If I were to begin life again, I would devote it to music. It is the only cheap and unpunished rapture upon earth. ~Sydney Smith, Anglican cleric
Our symphonic band concert is this weekend.
We’ve worked hard — some harder than others! — and we’re ready to share our talents.
It promises to be an out-of-this-world performance — our theme is “outer space.”
This time, our director is trying something new, the addition of audio-visual aids, in the hope our audience will get more out of the experience.
Gone are the days when people listened with their ears to a spoken topic on a radio. Now everything — from the teacher in the classroom to the preacher in the pulpit to the concert band on the stage — requires special effects for visual stimulation.
I think over time, we’ve all become more visual, don’t you?
Anyway, despite the relative newness of this approach, we’re not pioneers. Even major symphonies have found that listening with the eye results in a greater appreciation of the sound.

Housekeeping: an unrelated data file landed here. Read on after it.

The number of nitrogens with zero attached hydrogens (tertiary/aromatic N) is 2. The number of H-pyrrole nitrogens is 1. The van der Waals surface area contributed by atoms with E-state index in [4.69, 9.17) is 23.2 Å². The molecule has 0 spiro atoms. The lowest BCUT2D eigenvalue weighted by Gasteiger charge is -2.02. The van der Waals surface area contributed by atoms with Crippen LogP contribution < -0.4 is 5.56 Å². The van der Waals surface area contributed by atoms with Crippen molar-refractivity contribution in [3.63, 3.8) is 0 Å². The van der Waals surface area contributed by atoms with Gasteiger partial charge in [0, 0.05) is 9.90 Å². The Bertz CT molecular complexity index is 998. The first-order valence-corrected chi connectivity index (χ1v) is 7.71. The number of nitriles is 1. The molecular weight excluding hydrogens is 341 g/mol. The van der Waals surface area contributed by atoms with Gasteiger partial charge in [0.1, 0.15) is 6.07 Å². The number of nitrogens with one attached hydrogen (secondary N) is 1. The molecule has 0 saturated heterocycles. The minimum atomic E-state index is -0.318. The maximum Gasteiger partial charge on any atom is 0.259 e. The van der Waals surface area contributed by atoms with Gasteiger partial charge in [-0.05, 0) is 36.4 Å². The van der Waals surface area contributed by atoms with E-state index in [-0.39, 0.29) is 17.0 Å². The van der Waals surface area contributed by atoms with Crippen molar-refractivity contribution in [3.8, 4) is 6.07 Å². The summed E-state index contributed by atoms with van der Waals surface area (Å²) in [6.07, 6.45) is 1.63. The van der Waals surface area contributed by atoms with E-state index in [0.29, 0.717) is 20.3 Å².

When we started working together last month, we learned this concert is a tribute to the 50th(!!) anniversary of the lunar landing. We’ll have an immense screen behind our band on stage, and a crew has been working zealously to time the “show” with what we’re playing.
One piece, Lullaby to the Moon, will feature ooh-and-aah-worthy photos of full moons over cities, rivers, mountains, and so on.
We’ll also do One Giant Leap, with news clips of a young President Kennedy urging the U.S. to send a man to the moon, of Walter Cronkite detailing the landing of Apollo 11, of Neil Armstrong and “Buzz” Aldrin walking on the moon’s surface, planting the Flag, and saluting it.
Fascinating how one piece has brought the generations together, as those who watched the 1969 landing reminisced for the young’uns who only got to study about it in history class!
Another of our pieces is Space and Beyond, with the theme from 2001: A Space Odessy, bits of Gustav Holst’s Mars, the theme from Star Trek The Motion Picture, and highlights from the motion picture Star Wars.
I still get nervous playing in public, but being part of a group is way easier than performing solo — wish us luck!
Note: The links are NOT us (sorry, but they don’t let us be recorded or photographed!)